The Washington Post

The Switchboard: Is Netflix’s algorithm a way to hide its thin library?

(Robert Galbraith/Reuters, files)

Published every weekday, the Switchboard highlights five tech policy stories you need to read.

Thousands of visitors to hit with malware attack, researchers say. Our own Timothy B. Lee reported that researchers observed Yahoo's advertising servers distributing malware to hundreds of thousands of users over the last few days. "The attack appears to be the work of malicious parties who have hijacked Yahoo's advertising network for their own ends" using a Java security hole, he wrote. But if you were in the United States, you probably weren't affected.

Netflix’s dumbed-down algorithms. Felix Salmon at Reuters has an interesting column responding to the Atlantic's breakdown of Netflix's mind-boggling 90,000 plus categories. Rather than seeing it as a successful attempt to "reverse engineer Hollywood," Salmon thinks of it as a shrewd cost-cutting measure. "Netflix’s big problem, it seems to me, is that it can’t afford the content that its subscribers most want to watch," he argues, saying that this cost-limited library is likely one of the reasons the streaming service dropped a self-selected queue. "So Netflix has been forced to attempt a distant second-best: scouring its own limited library for the films it thinks you’ll like, rather than simply looking for the specific movies which it knows (because you told it) that you definitely want to watch."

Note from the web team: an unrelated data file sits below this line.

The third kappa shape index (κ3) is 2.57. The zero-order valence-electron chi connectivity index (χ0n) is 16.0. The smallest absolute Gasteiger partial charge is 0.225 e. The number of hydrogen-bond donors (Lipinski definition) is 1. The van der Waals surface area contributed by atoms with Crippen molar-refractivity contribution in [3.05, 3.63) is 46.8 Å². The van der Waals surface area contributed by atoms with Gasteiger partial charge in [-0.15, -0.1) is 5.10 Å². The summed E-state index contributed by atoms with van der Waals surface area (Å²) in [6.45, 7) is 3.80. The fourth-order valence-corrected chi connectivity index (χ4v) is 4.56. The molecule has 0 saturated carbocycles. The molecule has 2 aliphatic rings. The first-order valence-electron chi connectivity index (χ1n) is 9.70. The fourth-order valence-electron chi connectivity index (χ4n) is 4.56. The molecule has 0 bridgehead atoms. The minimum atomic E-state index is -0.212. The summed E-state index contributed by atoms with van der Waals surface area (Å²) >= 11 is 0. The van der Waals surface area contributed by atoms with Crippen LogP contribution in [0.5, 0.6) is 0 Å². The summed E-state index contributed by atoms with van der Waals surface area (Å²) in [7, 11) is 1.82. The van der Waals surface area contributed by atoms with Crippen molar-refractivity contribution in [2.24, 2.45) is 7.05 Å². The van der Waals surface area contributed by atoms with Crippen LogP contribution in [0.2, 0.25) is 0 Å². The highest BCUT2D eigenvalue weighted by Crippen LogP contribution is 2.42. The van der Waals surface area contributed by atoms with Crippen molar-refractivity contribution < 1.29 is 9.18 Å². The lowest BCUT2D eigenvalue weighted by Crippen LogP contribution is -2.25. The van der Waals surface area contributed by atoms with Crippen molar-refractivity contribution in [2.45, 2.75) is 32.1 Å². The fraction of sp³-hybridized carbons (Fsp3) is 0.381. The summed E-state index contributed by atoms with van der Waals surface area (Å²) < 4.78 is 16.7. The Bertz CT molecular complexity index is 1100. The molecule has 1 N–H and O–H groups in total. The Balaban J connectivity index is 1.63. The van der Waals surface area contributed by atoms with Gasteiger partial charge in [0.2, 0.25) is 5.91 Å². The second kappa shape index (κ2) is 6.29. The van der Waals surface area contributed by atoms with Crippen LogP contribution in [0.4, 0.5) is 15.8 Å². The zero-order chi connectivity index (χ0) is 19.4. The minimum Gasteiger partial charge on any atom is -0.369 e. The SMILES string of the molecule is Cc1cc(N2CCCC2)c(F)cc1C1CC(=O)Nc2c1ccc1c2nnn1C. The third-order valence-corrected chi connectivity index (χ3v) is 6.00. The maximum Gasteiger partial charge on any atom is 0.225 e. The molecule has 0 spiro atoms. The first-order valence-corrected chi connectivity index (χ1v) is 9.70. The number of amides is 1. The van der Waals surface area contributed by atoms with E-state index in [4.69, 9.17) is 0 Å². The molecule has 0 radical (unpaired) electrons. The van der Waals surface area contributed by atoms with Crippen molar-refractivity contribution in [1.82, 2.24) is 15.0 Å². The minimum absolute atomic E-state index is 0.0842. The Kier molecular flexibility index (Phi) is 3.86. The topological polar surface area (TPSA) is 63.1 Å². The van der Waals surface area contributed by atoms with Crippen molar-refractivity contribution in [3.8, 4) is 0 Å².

The NSA refuses to deny spying on members of Congress. Sen. Bernie Sanders (I-Vt.) recently sent a letter to the NSA asking if they were spying on members of Congress. The Switch's Brian Fung asked the agency about Sanders's inquiry, and an NSA spokesman told him, "Members of Congress have the same privacy protections as all U.S. persons." That answer will likely be cold comfort to Sanders, Fung argues, because "if members of Congress are treated no differently than other Americans, then the NSA likely keeps tabs on every call they make as well."

All our phone calls will soon travel over the Internet. Here’s AT&T’s plan to test that out. Telephone services have been transmitting calls over copper wiring basically since the technology was invented. But over the next decade, telecom regulators will be allowing them to start moving that information as packets over the same infrastructure as the Internet. And "AT&T has now begun planning for its own trials" to figure out just how well that will work, reports The Switch's Brian Fung.

Listen to Pandora, and it listens back. Online music radio service Pandora is using music choices to target behavioral advertising, reports Natasha Singer at The New York Times. "After years of customizing playlists to individual listeners by analyzing components of the songs they like, then playing them tracks with similar traits, the company has started data-mining users’ musical tastes for clues about the kinds of ads most likely to engage them."

Andrea Peterson covers technology policy for The Washington Post, with an emphasis on cybersecurity, consumer privacy, transparency, surveillance and open government.



Success! Check your inbox for details. You might also like:

Please enter a valid email address

See all newsletters

Show Comments
Most Read



Success! Check your inbox for details.

See all newsletters

Your Three. Video curated for you.
Next Story
Timothy B. Lee · January 5, 2014

To keep reading, please enter your email address.

You’ll also receive from The Washington Post:
  • A free 6-week digital subscription
  • Our daily newsletter in your inbox

Please enter a valid email address

I have read and agree to the Terms of Service and Privacy Policy.

Please indicate agreement.

Thank you.

Check your inbox. We’ve sent an email explaining how to set up an account and activate your free digital subscription.